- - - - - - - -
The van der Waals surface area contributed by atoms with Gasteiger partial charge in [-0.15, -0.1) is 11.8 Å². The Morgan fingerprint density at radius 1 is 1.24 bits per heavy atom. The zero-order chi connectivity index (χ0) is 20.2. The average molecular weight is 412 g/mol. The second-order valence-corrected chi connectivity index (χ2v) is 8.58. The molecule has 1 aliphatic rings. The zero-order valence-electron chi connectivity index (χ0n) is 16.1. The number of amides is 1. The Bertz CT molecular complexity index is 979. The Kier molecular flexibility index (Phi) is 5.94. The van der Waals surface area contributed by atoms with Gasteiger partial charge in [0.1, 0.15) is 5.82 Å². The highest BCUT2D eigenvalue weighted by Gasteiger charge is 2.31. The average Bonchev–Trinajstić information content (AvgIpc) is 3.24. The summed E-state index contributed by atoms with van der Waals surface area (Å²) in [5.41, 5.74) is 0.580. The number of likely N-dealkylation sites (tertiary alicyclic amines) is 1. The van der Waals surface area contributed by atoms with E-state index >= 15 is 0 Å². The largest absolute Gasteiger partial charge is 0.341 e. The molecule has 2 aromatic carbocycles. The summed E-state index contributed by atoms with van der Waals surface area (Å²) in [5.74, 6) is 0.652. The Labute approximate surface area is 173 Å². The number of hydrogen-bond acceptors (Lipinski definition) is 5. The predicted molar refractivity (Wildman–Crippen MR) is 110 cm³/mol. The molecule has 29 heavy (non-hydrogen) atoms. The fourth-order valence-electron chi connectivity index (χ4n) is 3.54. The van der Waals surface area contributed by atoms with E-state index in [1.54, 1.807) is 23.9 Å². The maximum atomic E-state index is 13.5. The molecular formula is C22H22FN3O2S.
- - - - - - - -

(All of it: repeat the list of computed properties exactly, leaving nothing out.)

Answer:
The van der Waals surface area contributed by atoms with Gasteiger partial charge in [-0.15, -0.1) is 11.8 Å². The Morgan fingerprint density at radius 1 is 1.24 bits per heavy atom. The zero-order chi connectivity index (χ0) is 20.2. The average molecular weight is 412 g/mol. The second-order valence-corrected chi connectivity index (χ2v) is 8.58. The molecule has 1 aliphatic rings. The zero-order valence-electron chi connectivity index (χ0n) is 16.1. The number of amides is 1. The Bertz CT molecular complexity index is 979. The Kier molecular flexibility index (Phi) is 5.94. The van der Waals surface area contributed by atoms with Gasteiger partial charge in [0.1, 0.15) is 5.82 Å². The highest BCUT2D eigenvalue weighted by Gasteiger charge is 2.31. The average Bonchev–Trinajstić information content (AvgIpc) is 3.24. The summed E-state index contributed by atoms with van der Waals surface area (Å²) in [5.41, 5.74) is 0.580. The number of likely N-dealkylation sites (tertiary alicyclic amines) is 1. The van der Waals surface area contributed by atoms with E-state index >= 15 is 0 Å². The largest absolute Gasteiger partial charge is 0.341 e. The molecule has 2 aromatic carbocycles. The summed E-state index contributed by atoms with van der Waals surface area (Å²) in [5.74, 6) is 0.652. The Labute approximate surface area is 173 Å². The number of hydrogen-bond acceptors (Lipinski definition) is 5. The predicted molar refractivity (Wildman–Crippen MR) is 110 cm³/mol. The molecule has 29 heavy (non-hydrogen) atoms. The fourth-order valence-electron chi connectivity index (χ4n) is 3.54. The van der Waals surface area contributed by atoms with E-state index in [1.54, 1.807) is 23.9 Å². The maximum atomic E-state index is 13.5. The molecular formula is C22H22FN3O2S.